Business Environment in Syria

Overview by

Economic Indicators

Thanks to a wave of economic liberalization, undertaken since the beginning of Bashar El Assad’s presidency, the economic situation of the country has massively improved, the GDP more than doubling in five years and showing a growth rate of around 4% in the recent years. The country is moving progressively from a strongly state-controlled economy to a free-market economy where privatization plays an important part. The WTO has begun accession negotiation with Damascus in May 2010 and the country presently has the status of an observer. The country launched a reform of its banking system and a beginning of the process of fiscal consolidation. The Damascus stock exchange was opened in March 2009.

But the draught the country has been exposed to since 2008 has a tendency to darken the picture and disturb the fragile economic equilibrium. Agricultural crisis has lead to a relatively significant rural exodus (20 to 30% of migrations between 2007-2008) and especially to a 27% increase in the price of cereals and bread since January 2008, thus forcing the country to import wheat for the very first time. Since 2003, an immigration wave of Iraqi refugees has also had a large impact on the Syrian economy. Syria is weakened by a very high rate of demographic growth (+3.3% annually), which means the country needs to grow by almost 7% a year in order to reach full employment. Young people are particularly hit by unemployment (75% of the unemployed are between 15 and 24 years of age).

The financial crisis had a relatively low impact on Syria, partially due to its policy of insufficiency, which means that the banking system is not very well integrated into the international banking system and also to the US sanctions. In spite of its liberalization of the key banking and insurance sectors, public companies and central government continue to concentrate more than 50% of the total amount of loans granted by the banking system in 2010. The country has trouble limiting the impact of the crisis on inflation (15% increase in 2008) and as a consequence limiting the impoverishment of a part of its population (1/3 of the population lives below the poverty line).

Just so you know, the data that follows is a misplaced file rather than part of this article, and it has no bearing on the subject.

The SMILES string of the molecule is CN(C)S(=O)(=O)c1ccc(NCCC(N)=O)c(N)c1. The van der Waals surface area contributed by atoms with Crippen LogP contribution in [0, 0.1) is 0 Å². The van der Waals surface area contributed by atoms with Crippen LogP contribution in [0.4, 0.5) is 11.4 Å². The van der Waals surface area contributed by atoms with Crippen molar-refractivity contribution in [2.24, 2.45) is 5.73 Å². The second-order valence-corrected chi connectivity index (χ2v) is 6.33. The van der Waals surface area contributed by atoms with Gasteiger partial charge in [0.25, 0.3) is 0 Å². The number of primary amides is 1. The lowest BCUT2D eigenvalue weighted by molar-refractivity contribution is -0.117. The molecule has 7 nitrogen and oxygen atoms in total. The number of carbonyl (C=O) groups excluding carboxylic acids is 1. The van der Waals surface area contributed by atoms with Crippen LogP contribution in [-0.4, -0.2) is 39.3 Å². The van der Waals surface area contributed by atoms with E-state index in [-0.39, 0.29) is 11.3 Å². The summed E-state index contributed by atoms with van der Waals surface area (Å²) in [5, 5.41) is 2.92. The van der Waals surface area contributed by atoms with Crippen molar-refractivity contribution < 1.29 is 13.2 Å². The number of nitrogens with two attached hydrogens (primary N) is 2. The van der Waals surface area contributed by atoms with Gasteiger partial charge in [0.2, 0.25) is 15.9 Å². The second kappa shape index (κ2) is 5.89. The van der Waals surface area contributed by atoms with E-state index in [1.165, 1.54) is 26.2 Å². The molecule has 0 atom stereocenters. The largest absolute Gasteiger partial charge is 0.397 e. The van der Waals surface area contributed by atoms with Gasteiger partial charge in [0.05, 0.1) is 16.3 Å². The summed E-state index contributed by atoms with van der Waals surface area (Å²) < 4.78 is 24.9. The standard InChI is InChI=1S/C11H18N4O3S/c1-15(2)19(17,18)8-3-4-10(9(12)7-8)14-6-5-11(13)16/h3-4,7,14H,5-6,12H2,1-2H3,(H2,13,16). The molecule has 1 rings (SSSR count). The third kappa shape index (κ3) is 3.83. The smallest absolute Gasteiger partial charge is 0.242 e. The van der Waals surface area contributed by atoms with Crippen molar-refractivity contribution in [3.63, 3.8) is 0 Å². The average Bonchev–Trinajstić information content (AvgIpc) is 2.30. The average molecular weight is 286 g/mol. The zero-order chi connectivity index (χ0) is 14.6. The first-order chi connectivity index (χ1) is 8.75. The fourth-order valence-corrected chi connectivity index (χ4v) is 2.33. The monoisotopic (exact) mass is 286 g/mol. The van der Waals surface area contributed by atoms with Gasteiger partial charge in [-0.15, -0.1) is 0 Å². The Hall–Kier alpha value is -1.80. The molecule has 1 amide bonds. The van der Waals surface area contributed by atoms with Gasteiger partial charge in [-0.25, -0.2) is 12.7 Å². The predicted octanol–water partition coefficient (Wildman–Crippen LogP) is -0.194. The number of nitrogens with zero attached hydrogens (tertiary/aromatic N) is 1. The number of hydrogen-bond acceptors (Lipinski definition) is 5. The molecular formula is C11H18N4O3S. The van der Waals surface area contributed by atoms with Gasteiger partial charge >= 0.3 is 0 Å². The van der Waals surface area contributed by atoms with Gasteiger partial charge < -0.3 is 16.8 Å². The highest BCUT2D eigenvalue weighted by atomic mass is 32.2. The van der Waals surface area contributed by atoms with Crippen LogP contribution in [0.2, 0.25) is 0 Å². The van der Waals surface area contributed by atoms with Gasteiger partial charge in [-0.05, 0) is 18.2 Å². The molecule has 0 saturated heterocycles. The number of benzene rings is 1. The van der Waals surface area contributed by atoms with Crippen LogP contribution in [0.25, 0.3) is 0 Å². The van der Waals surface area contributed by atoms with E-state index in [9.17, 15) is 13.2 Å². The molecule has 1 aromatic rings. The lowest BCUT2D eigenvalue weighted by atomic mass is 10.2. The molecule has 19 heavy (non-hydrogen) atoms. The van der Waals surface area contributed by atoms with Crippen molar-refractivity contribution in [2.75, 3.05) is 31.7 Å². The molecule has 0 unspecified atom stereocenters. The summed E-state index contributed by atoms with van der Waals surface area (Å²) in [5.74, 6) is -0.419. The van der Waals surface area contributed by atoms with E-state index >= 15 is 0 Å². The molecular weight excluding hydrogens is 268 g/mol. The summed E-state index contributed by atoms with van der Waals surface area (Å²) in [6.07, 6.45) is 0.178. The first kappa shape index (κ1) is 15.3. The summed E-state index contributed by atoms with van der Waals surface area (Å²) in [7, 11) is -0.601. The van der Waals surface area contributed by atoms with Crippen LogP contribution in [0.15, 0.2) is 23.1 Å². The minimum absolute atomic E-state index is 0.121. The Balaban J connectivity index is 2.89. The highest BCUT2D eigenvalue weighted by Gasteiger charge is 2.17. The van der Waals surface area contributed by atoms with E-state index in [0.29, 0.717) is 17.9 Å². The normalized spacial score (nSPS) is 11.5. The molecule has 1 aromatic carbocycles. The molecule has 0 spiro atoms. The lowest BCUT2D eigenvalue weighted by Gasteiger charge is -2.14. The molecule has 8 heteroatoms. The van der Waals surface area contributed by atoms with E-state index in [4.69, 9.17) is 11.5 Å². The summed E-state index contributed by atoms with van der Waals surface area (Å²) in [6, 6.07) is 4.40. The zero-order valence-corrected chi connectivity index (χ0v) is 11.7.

Main Indicators 20092010201120122013
GDP (billions USD) 53.91e59.33e68.3473.90e79.96e
GDP (Constant Prices, Annual % Change) 6.03.2e3.05.1e5.5e
GDP per Capita (USD) 2,6782,877e3,2353,4153,606
Inflation Rate (%)
Unemployment Rate (% of the Labor Force) 8.18.4---
Current Account (billions USD) -2.37-2.39-2.33-2.54-
Current Account (in % of GDP) -4.5-4.0e-3.5e-3.5e-

Source: IMF - World Economic Outlook Database

Note: (e) Estimated Data

Main Sectors of Industry

Syria, still in full economic boom, exports mostly raw materials (crude oil, cotton, cereals and phosphates). Agriculture constitutes a pillar of its economy, given its large population and its struggle to reach self-sufficiency. The agricultural sector contributes nearly 22% to GDP and employs one-third of the active population; however, it remains a fragile sector, since it directly depends on climatic conditions and especially on water scarcity, key regional factor. Cropland has increased by more than 50% since 1970, largely because of government incentives and more efficient use of irrigation methods. The principal crops include wheat, potatoes, sugar beet, and barley. Large numbers of poultry, cattle, and sheep are also raised.

Industry has a relatively important place thanks to the textile, chemical and of course oil industry, the latter representing 14% of the Syrian GDP. The hydrocarbon sector is very important for the Syrian economy and contributes up to 65% to the country’s exports. Nevertheless, the country’s oil reserves are diminishing from year to year and although the increase of barrel price enabled a growth of 4.5% between 2006 and 2007, experts expect the Syrian oil wells to dry up by 2020. The manufacturing sector contributes 25% to GDP, with the production of handicrafts such as silk, leather and glass products.